Philip Morris International Inc. (NYSE:PM) released the results from its most recently completed quarter, posting adjusted earnings of $1.41 per share on net revenue of $7.8 billion. Analysts had been expecting earnings of $1.24 per share on $7.52 billion in revenue.

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Reported earnings were $1.17 per share, compared to $1.30 in the same quarter a year ago. That includes a negative impact of 15 cents per share due to currency exchange.

Breaking down Philip Morris’ earnings

The cigarette maker reported that declining shipment volumes in most of its regions drove its decline in profits this year. Philip Morris reported a 2.7% decline in volume to 222.8 billion units during the second quarter. The only major region in which the company’s volumes did not decline was the European Union. The company saw the biggest percentage declines in Asia.

For the six months so far this year, reported earnings were $2.35 per share, a 23 cent decline year over year. Excluding a 31 cent per share negative currency impact, earnings per share would be up by 8 cents. Adjusted earnings per share for the first six months are $2.60. Excluding the currency impact, adjusted earnings would be up by 32 cents per share.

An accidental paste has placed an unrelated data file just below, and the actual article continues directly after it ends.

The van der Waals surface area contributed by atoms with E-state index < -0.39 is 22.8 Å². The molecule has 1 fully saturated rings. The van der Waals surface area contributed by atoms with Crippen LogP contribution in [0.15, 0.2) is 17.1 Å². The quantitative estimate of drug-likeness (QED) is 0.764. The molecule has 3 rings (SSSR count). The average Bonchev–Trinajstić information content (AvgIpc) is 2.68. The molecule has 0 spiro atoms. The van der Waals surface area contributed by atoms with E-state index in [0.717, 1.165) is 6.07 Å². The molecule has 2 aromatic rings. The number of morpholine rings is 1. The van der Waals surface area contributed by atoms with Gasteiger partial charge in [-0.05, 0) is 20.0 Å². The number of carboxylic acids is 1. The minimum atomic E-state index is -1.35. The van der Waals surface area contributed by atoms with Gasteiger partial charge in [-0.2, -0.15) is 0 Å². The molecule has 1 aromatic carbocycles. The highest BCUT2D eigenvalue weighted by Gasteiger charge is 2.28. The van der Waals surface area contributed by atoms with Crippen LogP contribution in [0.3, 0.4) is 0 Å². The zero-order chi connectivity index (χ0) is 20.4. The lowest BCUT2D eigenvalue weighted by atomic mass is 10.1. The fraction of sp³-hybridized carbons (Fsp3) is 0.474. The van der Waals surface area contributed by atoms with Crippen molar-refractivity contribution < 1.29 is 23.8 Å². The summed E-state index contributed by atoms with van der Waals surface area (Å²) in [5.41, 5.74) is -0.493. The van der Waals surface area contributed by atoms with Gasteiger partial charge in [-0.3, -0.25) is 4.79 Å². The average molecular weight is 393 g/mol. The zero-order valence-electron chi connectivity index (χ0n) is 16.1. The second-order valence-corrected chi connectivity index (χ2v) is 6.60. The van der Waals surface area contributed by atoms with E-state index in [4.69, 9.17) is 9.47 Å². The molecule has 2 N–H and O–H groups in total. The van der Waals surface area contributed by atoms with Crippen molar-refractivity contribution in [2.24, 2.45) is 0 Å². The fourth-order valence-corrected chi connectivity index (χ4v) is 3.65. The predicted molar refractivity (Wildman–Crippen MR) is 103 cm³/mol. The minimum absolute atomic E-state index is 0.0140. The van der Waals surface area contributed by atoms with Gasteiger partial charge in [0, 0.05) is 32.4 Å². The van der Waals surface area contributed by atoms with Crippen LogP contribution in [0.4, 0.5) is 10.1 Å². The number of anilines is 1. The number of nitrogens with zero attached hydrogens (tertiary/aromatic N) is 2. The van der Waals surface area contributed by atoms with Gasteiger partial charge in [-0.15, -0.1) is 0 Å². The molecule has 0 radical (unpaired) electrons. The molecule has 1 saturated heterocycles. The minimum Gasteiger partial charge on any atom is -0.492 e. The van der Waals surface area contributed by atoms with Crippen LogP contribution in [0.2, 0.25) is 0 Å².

So far this year, the cigarette maker shipped 418.8 billion units, a 3.5% decline. Reported net revenues, excluding excise taxes, were $14.7 billion, a 5.1% decline. Excluding negative impacts, net revenues rose 1.5%.

Philip Morris reaffirms guidance

The cigarette maker said it still expects earnings per share for this year to be between $4.87 and $4.97 per share. Philip Morris expects adjusted earnings per share to increase by between 6% and 8%.

“For the second half of this year, we anticipate more challenging quarterly comparisons, particularly in the fourth quarter — which, in 2013, saw currency-neutral adjusted diluted earnings per share grow by 19.4% — due to known business challenges, particularly in Asia, the timing of investments behind the commercialization of our Reduced-Risk Products and the roll-out of Marlboro Red 2.0, as well as costs related to our manufacturing footprint optimization initiatives,” Philip Morris CEO Andre Calantzopoulos said in a statement.

Philip Morris also repurchased 11.6 million shares for $1 billion during the second quarter. During the first six months, the company bought back 27 million shares for $2.25 billion.